When asked about the ethos of The Family and her motivation for starting the venture, she replied that she wanted to provide “a shelter that would help ambitious people build and make their dreams come true.” That same week we met with Laure Wagner, head of communications for the French unicorn BlaBlaCar. We asked her about what distinguishes the French tech ecosystem and she was quick to highlight the supportive atmosphere, saying that in the Paris Region established companies like hers readily offer mentorship and advice to fledgling companies. Samantha Jerusalmy, a Partner at Elaia Partners, a VC firm founded in 2002, also sang the praises of the Paris Region, adding that it is “the best hub — more than London, more than Berlin, more than anywhere in Europe — to build the next unicorn.
What accounts for this collaborative and optimistic spirit? Pure altruism? Certainly not. But in the Paris Region, players from across the business and institutional landscape are coming together to help make this an exceptional place to start and grow a company. The bottom line remains paramount, which is why the Paris Region is hard at work implementing new incentives for entrepreneurs, such as a fast-track tech visa process and the most generous R&D tax credit in Europe (it’s also worth mentioning the €2.7 billion currently ready for VC investment here). But in the digital age, people are deciding where to launch their startup based on more than traditional metrics. Once they’re assured that a given location makes economic sense, they also want to feel reassured that they are welcome and belong. In other words, they want to feel at home.
And what better home for people with big ideas than the Paris Region? If you know your history, you know that France is no stranger to disruption. That Enlightenment spirit is alive and well today, and the country remains a beacon for people who dare to think boldly. The Paris Region benefits from this dynamism and, in turn, so does society in general. At the most basic level, people start companies because they want to solve problems. More and more, companies are realizing that those problems can be solved by the Paris Region’s human, technological and financial resources. Take the Silicon Valley based startup Zenysis for example. Zenysis is a remarkable company that applies deeptech, AI and machine learning technology to global health and helps governments save lives. Their platform allows ministries of health to spend much less time preparing their data for analysis, allowing them to actually analyze. Concretely, that means they can predict, say, the next malaria outbreak and deploy an appropriate response in advance. It means they can see into the future, so to speak, and have an accurate picture of HIV cases with district-level precision.
When we sat down with CEO and Founder Jonathan Stambolis at their Station F office the other day, we couldn’t help but ask, “Why Paris, why now?” For Zenysis the choice was obvious: 1) a high concentration of talent, from multilingual project managers to data scientists and computer engineers; 2) location, location, location: the Paris Region is one of the most well-connected in the world, allowing their team to quickly travel around and communicate with their other international offices; and 3) the French government is a major investor is global health systems around the world, and being here affords access to some of the most important decision-makers in the field. Lastly, Stambolis pointed to the “soft” factor that is the Paris Region’s quality of life, saying that this is a place where his team can live well, a priority for the company and the founder himself who plans to spend half of his time in Paris. Call us biased, but we can relate!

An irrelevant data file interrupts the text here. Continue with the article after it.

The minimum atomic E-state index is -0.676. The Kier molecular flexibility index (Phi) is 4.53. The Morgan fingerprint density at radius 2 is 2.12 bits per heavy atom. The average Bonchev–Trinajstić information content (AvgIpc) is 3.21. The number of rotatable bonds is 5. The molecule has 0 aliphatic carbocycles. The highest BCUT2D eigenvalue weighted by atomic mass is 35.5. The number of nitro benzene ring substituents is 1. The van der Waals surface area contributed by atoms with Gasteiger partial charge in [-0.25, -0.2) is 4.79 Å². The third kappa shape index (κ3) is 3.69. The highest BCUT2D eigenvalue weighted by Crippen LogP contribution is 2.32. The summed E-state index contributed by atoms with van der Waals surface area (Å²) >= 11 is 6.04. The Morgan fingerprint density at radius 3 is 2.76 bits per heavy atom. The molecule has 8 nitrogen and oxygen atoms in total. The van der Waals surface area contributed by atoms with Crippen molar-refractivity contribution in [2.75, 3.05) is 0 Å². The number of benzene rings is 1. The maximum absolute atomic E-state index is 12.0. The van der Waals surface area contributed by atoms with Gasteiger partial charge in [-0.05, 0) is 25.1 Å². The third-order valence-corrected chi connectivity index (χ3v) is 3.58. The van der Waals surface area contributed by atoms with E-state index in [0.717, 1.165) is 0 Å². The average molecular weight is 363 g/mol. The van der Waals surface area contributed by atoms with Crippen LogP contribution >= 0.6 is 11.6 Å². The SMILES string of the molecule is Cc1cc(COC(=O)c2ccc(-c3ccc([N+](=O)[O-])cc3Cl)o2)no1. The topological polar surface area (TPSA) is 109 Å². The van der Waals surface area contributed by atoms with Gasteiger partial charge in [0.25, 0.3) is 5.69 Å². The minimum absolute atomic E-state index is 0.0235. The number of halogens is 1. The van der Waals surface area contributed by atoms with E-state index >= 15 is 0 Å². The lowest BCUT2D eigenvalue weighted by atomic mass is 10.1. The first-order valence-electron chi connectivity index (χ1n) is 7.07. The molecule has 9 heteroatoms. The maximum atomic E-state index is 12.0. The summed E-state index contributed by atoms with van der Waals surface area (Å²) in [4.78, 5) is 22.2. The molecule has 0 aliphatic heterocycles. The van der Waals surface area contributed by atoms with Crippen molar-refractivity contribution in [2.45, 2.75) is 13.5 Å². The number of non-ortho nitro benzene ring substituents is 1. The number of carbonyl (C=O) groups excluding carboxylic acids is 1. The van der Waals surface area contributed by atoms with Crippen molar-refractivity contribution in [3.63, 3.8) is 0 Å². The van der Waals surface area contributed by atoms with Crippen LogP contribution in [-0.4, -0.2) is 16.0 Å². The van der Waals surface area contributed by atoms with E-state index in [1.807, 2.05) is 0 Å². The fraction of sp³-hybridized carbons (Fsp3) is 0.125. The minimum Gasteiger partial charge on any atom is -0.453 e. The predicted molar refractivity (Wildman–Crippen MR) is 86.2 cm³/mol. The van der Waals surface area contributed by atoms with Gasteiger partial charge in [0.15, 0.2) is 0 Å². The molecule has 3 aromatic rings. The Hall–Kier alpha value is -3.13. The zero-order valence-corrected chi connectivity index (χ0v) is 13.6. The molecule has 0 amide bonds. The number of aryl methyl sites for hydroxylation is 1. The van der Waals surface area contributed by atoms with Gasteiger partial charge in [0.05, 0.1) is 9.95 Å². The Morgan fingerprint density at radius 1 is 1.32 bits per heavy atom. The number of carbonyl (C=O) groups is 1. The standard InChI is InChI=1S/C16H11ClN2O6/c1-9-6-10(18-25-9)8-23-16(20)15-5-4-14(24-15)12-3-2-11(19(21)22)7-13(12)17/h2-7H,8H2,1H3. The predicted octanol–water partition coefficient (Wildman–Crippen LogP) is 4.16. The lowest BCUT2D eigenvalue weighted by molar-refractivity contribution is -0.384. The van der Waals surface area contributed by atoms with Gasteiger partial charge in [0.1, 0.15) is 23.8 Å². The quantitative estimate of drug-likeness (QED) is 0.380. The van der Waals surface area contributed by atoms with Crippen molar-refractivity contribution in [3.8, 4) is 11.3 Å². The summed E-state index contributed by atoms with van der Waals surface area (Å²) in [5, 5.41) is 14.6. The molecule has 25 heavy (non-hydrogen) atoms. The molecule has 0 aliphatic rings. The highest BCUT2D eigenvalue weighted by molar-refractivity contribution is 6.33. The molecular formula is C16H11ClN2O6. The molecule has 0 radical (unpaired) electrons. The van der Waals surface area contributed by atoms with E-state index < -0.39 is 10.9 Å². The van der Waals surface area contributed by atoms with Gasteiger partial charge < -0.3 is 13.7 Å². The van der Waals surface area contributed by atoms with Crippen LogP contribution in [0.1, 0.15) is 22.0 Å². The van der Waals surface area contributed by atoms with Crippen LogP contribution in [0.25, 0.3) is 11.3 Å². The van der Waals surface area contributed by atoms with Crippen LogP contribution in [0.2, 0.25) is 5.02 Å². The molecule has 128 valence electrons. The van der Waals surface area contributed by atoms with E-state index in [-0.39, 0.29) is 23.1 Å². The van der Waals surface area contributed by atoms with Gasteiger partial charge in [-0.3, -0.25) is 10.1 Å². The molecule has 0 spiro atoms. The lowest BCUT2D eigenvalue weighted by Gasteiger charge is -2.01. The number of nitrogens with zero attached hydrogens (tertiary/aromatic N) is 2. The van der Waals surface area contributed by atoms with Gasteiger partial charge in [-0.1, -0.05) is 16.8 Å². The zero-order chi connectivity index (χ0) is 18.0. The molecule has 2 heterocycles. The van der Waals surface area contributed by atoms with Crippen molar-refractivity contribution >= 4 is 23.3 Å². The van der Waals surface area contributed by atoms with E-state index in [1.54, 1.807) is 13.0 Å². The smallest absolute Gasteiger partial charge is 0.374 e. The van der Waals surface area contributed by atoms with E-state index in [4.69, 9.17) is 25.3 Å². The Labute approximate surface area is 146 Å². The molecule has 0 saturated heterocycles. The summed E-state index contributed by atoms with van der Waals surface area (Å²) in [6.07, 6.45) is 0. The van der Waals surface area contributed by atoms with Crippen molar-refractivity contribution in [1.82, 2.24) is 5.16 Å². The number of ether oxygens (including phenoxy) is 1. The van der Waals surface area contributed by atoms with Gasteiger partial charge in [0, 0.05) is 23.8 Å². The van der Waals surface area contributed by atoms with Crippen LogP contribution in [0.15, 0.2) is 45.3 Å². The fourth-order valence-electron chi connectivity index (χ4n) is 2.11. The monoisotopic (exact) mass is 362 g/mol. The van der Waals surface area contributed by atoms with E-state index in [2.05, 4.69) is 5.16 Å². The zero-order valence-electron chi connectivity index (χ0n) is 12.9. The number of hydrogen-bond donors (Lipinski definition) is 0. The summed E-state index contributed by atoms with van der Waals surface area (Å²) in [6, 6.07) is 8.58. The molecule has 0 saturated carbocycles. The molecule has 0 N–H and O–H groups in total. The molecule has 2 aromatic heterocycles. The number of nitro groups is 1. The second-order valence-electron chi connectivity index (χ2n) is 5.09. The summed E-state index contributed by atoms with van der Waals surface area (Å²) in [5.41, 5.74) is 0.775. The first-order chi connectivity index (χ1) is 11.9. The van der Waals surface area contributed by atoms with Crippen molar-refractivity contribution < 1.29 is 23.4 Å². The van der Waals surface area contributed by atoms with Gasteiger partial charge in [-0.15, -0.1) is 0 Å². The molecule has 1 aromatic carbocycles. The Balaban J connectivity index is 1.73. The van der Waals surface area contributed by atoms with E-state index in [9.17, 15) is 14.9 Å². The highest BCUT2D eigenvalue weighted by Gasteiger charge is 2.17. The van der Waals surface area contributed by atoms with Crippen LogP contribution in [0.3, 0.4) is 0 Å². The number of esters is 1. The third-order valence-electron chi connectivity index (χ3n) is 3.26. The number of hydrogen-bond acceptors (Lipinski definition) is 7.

Few places have witnessed such a dramatic increase in startups and entrepreneurship than France and the Paris Region. International founders have flocked to the area in recent years, attracted by a vibrant and supportive ecosystem of 650+ incubators, accelerators and coworking spaces, specialized talent and, of course, access to capital. The Region has also introduced important measures to make starting and growing a business here as seamless and successful as possible. First, financially, the Region created a Starter Pack of up to €250,000 for eligible startups and SMEs. Second, we actively help companies find crucial partners for success, connecting inbound companies with financial partners and the local R&D network. Furthermore, we are acutely aware that starting a company abroad can be daunting, no matter where you choose. Every place has its local regulatory framework, cultural differences and other unknowns that present challenges. That’s why our specialized team is on call to offer personalized support and increase the ease of doing business. Our professionals have helped companies with the most important issues, such as opening a bank account, recruiting talent to navigating the fiscal, legal and immigration landscape, visa topics, finding commercial and residential real estate, relocating staff, placing children in the local schools, and much more.
In the wise words of Alice Zagury, “You can make a difference in a place where things are not yet written. You can come with your difference, you can come with your singularity.” That gets to the crux of what’s happening in the Paris Region today, and the feeling that we’re working hard to reinforce: Startups, makes yourselves at home here. We’ll be waiting.